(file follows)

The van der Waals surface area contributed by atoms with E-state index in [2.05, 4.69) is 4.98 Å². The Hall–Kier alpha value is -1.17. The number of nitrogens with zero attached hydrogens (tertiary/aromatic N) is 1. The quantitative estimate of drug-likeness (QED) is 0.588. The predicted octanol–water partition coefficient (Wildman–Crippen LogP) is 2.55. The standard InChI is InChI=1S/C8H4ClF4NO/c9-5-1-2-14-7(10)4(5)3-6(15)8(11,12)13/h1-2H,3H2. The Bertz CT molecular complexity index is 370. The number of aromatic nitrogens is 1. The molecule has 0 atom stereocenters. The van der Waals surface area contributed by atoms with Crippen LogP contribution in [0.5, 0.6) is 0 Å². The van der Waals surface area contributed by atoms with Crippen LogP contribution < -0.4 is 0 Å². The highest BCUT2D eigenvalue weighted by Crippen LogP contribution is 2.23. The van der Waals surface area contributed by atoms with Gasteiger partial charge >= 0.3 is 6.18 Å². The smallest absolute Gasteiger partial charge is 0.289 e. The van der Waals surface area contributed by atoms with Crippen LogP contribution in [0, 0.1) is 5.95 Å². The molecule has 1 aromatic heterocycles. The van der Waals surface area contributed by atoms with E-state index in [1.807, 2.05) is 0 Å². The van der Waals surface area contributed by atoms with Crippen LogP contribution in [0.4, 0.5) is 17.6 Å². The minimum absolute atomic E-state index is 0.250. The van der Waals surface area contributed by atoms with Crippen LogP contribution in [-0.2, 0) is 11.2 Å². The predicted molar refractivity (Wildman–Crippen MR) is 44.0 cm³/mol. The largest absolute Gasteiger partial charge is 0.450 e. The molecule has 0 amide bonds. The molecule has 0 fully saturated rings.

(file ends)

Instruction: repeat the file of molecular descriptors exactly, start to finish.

The van der Waals surface area contributed by atoms with E-state index in [2.05, 4.69) is 4.98 Å². The Hall–Kier alpha value is -1.17. The number of nitrogens with zero attached hydrogens (tertiary/aromatic N) is 1. The quantitative estimate of drug-likeness (QED) is 0.588. The predicted octanol–water partition coefficient (Wildman–Crippen LogP) is 2.55. The standard InChI is InChI=1S/C8H4ClF4NO/c9-5-1-2-14-7(10)4(5)3-6(15)8(11,12)13/h1-2H,3H2. The Bertz CT molecular complexity index is 370. The number of aromatic nitrogens is 1. The molecule has 0 atom stereocenters. The van der Waals surface area contributed by atoms with Crippen LogP contribution in [0.5, 0.6) is 0 Å². The van der Waals surface area contributed by atoms with Crippen LogP contribution < -0.4 is 0 Å². The highest BCUT2D eigenvalue weighted by Crippen LogP contribution is 2.23. The van der Waals surface area contributed by atoms with Gasteiger partial charge >= 0.3 is 6.18 Å². The smallest absolute Gasteiger partial charge is 0.289 e. The van der Waals surface area contributed by atoms with Crippen LogP contribution in [0, 0.1) is 5.95 Å². The molecule has 1 aromatic heterocycles. The van der Waals surface area contributed by atoms with E-state index in [1.807, 2.05) is 0 Å². The van der Waals surface area contributed by atoms with Crippen LogP contribution in [0.4, 0.5) is 17.6 Å². The minimum absolute atomic E-state index is 0.250. The van der Waals surface area contributed by atoms with Crippen LogP contribution in [-0.2, 0) is 11.2 Å². The predicted molar refractivity (Wildman–Crippen MR) is 44.0 cm³/mol. The largest absolute Gasteiger partial charge is 0.450 e. The molecule has 0 amide bonds. The molecule has 0 fully saturated rings.